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Sushi: The Global Catch and Il Corvo

Sushi: The Global Catch

The documentary presented the dilemma caused by increasing popularity of sushi around the world.

The first third to half of the movie was a little unfocused: started with interviews with famous sushi chefs in Japan and sushi chef apprenticeship; Tsukiji fish market auction and interviews with the auctioneers;  how the fish wholesaler picked fish, their skills and knowledge.

There was a part about traditional knife making; and a part on the history of Japanese Airlines when they used to import fish to Japan for sushi because they were carrying empty cargo back to Japan from foreign destinations.

The movie also followed fishermen, showcasing the different fishing method: line versus net.

From there on, the movie finally landed in the discussion of overfishing blue fin tuna, and its effect on the ecosystem.

There was the attempt internationally to limit tuna fishing but unfortunately seemed like the policing ability was low so illegal fishing were still prevalent.

There were interviews with entrepreneur farming blue fin tuna in the ocean using baby blue fin tuna, making the argument that it was more sustainable than current fishing practice.

However, this method did not address the fact that baby fish were still required and the fish were not living in their natural state and environment as they were netted or caged in.

There were interviews with an innovator’s attempt to raise tuna on land using water tanks and they started the farming process from tuna eggs.

It was fascinating to learn that apparently DNA test could be performed on the tuna to identify whether the tuna at hand was from farmed source.

With the discussion on sustainability issue, the movie highlighted sushi restaurants that only served sustainable fish.

The movie ended with the Seafood watch list, and how consumers could be armed with information and made wise choices for both health and sustainability reasons.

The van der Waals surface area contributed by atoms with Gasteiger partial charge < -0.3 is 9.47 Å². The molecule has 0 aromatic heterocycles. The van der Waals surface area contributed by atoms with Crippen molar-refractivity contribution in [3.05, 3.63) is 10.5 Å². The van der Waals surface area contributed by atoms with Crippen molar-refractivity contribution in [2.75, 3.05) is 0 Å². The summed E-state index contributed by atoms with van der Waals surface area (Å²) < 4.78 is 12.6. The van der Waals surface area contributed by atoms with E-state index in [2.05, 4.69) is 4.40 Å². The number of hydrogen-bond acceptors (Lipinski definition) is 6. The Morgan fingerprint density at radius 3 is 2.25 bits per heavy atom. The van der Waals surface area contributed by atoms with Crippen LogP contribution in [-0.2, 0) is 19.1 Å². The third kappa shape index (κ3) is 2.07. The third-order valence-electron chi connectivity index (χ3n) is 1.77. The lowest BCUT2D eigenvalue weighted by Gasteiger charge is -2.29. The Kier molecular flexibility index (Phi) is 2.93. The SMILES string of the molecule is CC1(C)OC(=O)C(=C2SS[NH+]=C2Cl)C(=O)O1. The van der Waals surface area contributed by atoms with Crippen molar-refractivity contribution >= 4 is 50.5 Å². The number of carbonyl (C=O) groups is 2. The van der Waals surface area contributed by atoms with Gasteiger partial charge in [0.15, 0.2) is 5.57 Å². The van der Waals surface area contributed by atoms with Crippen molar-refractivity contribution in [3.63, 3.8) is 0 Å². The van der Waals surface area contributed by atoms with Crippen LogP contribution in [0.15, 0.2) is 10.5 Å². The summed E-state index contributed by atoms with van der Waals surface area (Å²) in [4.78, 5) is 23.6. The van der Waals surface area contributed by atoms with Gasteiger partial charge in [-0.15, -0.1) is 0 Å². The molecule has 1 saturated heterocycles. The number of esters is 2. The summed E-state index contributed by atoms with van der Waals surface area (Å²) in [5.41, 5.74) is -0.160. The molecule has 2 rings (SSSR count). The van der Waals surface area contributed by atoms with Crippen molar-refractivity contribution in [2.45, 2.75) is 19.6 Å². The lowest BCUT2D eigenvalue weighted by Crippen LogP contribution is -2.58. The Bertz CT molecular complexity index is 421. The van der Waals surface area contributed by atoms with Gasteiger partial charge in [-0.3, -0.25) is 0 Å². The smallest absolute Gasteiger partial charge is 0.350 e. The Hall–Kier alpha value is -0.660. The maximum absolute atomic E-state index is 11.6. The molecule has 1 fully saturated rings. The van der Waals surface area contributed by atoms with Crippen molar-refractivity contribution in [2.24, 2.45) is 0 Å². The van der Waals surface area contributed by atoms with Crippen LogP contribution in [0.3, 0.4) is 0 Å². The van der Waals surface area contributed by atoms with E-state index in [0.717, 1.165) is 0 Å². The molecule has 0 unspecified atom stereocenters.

Even though the movie was unfocused, the information presented were still engaging.

It was eye-opening to see the different methods of fish farming first hand.

We love sushi, and had been avoiding tuna for quite some time now — for heath and sustainability reasons.

It was a very scary thought to think that with the world’s increasing population, there really could be a day without fish for humans.

Perhaps eat less and savor?


Loved going to Il Corvo — guaranteed good eats!

We went after the lunch rush and was very happy to find that all 3 options for the day were still available.

I had gone there before, lining up behind a long line that was out the door, and watched the options disappearing in front of the eyes as I got nearer to the cashier!

For the day, I had pappardelle with Bolognese sauce, my friend had the cresti di gallo with calms.


As expected, the hand-made pasta had awesome texture — solid and dense with substance, chewy or bouncy in a great way; as if I could taste the labor of kneading and the many passes through the pasta machine.

The pappardelle flavor was very interesting.

I tasted something really deep, really rich in the sauce; and the texture was also mealy — different than the usual ground meat that was expected from a Bolognese sauce.

I could not guess what it was — until I saw a piece in my dish that probably was not meant to be seen!

The secret was liver!  No wonder!

It was such a novel idea to me.

Il Corvo managed to make something that I generally avoid (the only liver I like was foie gras) to something delicious.

I could not make out the liver metallic taste, and the herb flavors had deliciously masked the liver!

The parmesan cheese on top had a lovely nutty flavor which enhanced the dish fantastically.

The cresti di gallo was out of this world!

The shape of the pasta was uncommon — it looked like big macaroni with ruffle edges.

The sauce was spicy, sweet and winey.

Small and fresh clam meats brought out the sea, and light bread crumb on top gave a little crunch to the dish.

Light amount of pancetta were enough to give some meaty savoriness without overpowering the sea and the beautiful pasta.

There was a lovely prominent herb used in the pasta but I could not identified.

I really need to educate myself on herbs!

My friend bought a to-go vegetarian pesto for hubby.


The whiff of garlic, sweet basil and nutty cheese oozed out of the box.

I was sure it was tasty as well.

Lunch was excellent

We left full and satisfied.

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